For us it is a proud sign that we care for our people, although at the same time it can also lead to negative (or rather tricky) situations. Imagine that you need to fire somebody for a major issue, like sexual harassment. If the aggressor has family members inside the factory, you might end up having maybe four or even six disgruntled team members at the very least, going all the way up to having to let go a team of people for the sins of one. Family loyalty is one thing we do understand and value, but some situations can be thorny.
Quick example, we had two women fight inside the casting area, with a snowball of sorts of unfired teapots over one guy. Turns out, one was his wife who learned that the other one was his lover! All three had to go, as well as several broken teapots along the way.
Last year, you were quoted in Forbes magazine, saying that in Mexico, Anfora symbolizes "sharing at the table, that place where love, gratitude and togetherness interact." That is a lovely sentiment, one that we at East Fork share. It's such an honor to have our pots on our customers' tables and in their lives. I bet you feel the same way.
True! We love characterizing our company not as a “factory that does plates,” but rather as a symbol of sharing on the table. As East Fork does, our products have a prominent spot at our customers’ houses, one that many kids will end up identifying with their family meals, with the discussions at the table at large friend gatherings, maybe with the Christmas or Thanksgiving dinner. Growing up, those generations will see an East Fork piece in the future that will take them back to that special place of love that cannot be bought or traded.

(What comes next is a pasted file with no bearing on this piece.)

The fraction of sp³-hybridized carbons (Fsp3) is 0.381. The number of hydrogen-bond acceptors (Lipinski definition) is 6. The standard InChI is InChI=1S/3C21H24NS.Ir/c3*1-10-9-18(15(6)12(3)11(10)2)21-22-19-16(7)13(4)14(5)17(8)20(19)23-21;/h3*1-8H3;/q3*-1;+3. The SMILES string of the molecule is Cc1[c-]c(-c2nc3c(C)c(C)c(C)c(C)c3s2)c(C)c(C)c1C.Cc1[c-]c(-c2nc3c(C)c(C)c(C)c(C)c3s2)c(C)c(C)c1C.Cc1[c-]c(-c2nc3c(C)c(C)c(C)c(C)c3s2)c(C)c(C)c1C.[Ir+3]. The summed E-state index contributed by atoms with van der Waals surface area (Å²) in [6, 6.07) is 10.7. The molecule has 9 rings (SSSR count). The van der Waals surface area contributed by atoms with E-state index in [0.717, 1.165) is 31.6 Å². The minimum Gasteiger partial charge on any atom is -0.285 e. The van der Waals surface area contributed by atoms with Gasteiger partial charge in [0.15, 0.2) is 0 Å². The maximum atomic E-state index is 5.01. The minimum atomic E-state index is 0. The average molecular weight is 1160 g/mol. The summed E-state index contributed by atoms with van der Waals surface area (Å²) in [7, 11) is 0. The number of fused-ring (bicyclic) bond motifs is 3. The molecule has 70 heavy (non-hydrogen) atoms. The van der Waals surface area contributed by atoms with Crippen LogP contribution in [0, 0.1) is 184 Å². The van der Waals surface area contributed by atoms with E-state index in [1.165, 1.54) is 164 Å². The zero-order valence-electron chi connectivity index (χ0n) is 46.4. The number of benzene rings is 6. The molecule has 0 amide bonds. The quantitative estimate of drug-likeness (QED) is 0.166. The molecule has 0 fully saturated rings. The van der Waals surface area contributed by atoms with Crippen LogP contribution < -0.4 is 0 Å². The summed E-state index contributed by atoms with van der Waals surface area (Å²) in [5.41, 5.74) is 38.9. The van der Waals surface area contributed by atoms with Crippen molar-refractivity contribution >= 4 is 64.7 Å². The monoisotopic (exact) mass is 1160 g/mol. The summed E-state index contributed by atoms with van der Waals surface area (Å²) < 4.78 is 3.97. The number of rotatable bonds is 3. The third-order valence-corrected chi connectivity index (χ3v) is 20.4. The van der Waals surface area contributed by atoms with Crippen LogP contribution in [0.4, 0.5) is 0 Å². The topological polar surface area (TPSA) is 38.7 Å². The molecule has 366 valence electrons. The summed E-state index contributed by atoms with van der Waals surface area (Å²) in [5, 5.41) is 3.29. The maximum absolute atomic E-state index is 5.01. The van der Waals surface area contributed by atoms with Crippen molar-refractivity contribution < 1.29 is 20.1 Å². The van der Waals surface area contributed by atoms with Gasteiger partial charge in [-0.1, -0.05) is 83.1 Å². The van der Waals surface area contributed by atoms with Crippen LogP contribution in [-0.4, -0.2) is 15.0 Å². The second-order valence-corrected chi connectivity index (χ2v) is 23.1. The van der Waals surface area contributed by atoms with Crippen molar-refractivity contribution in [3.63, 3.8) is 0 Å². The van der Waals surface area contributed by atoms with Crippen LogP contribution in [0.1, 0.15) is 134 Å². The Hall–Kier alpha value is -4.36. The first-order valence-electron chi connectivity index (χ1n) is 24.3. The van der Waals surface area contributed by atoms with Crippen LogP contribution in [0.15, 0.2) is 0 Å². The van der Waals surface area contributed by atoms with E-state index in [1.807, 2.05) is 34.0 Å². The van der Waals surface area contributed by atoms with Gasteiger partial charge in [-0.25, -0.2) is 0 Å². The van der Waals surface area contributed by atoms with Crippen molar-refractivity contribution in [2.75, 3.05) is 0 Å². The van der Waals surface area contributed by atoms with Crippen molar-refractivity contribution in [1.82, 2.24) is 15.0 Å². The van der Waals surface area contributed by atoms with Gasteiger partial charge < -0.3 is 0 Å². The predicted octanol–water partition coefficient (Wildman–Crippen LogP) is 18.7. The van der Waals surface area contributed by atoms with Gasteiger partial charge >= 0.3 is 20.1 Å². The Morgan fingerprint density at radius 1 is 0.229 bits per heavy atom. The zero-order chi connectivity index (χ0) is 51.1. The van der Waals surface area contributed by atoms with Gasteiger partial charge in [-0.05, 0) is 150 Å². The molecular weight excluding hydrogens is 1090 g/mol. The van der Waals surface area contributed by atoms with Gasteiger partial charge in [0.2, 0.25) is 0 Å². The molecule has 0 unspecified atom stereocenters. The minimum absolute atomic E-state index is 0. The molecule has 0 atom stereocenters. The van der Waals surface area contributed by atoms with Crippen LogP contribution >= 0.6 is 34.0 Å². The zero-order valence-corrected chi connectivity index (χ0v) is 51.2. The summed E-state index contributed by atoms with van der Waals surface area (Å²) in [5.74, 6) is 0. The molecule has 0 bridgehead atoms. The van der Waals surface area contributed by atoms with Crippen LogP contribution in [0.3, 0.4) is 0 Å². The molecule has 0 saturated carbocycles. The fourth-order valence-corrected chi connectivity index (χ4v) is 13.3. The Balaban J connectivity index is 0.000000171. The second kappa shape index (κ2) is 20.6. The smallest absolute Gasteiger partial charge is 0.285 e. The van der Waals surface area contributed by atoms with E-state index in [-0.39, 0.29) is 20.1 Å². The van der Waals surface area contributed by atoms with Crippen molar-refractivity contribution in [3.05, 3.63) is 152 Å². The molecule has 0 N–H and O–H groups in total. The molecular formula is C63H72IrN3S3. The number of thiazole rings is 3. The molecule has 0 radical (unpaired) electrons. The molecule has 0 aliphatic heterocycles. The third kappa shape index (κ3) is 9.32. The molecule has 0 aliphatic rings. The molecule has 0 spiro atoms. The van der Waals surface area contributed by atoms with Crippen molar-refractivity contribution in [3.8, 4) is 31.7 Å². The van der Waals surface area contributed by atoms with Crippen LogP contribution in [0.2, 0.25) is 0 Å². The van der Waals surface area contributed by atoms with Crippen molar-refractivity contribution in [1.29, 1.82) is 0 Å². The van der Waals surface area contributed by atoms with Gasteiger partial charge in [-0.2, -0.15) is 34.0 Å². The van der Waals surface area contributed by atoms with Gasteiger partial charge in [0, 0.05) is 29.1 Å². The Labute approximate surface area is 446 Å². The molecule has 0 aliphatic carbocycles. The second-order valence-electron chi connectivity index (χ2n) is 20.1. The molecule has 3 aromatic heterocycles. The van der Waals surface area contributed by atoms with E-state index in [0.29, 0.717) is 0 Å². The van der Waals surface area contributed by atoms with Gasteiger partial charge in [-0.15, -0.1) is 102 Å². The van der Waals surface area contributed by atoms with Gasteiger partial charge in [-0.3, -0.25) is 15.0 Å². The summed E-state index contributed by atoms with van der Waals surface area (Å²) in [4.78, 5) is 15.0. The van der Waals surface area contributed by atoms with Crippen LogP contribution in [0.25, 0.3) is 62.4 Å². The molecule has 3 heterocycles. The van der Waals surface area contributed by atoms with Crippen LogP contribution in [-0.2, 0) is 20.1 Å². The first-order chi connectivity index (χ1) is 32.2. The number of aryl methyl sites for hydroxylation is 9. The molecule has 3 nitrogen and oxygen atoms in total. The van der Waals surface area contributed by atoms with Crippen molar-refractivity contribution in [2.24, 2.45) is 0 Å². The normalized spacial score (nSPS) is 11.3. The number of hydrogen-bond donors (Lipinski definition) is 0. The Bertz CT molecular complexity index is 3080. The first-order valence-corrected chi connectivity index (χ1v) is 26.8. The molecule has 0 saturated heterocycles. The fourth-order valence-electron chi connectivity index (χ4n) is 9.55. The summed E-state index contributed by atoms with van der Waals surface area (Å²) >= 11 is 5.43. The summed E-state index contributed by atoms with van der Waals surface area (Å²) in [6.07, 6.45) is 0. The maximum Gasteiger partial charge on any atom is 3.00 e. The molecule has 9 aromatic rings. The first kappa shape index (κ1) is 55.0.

True story, our local competition once ran an ad saying that Anfora was “your grandmother's china.” At first I got actually angry, but slowly came to realize that it is an honor and pleasure that yes, I do in fact cherish the memories at my family table when I see her pattern on the table. Rather than being stuck with an old-fashioned pattern, the core of what we do is to gain the trust of so many people to be a part of their daily life.
Over the course of our 100 year history, Anfora products were present in about 70% of all homes in Mexico, maybe in the early 80's when the country was closed off to imports. Once the borders came down and the cheap imports from China flooded the market, Anfora pulled back on home dinnerware and started to focus more on restaurants and hotels, where the prices were not as cutthroat as in retailers like Walmart. Sadly, Mexico is still very much a poor country, with about 50% of the 130 million people living at or below the poverty line. This means one plate (a soup plate usually) per person in a household. One large soup spoon in one hand and a tortilla in the other can be the norm. A full china set is still very much a luxury for many.
What do you think will help East Fork endure for a century, like Anfora has?
What amazes me about East Fork is the attachment that so many of your fans express over their (your!) favorite mugs, or their bowls or particular color combination. In order to become known coast to coast, or country to country(!), this element of adoption through a solid story and standing behind what you guys believe is a sure sign that it will be but a matter of time to gain that spot at the table, pun intended.
Why is Anfora Studio important to the company?
Being a 100-year-old company, the need to innovate and explore new ideas becomes crucial in the renewal of designs. As generations evolve, so do the tastes in color and shapes. Especially when you think about dinnerware—companies with a long heritage like Lennox or Villeroy & Boch tend to stick with their traditional patterns that made them successful in the past, but passing up the replacement volume that can muddle actual trends away from new items.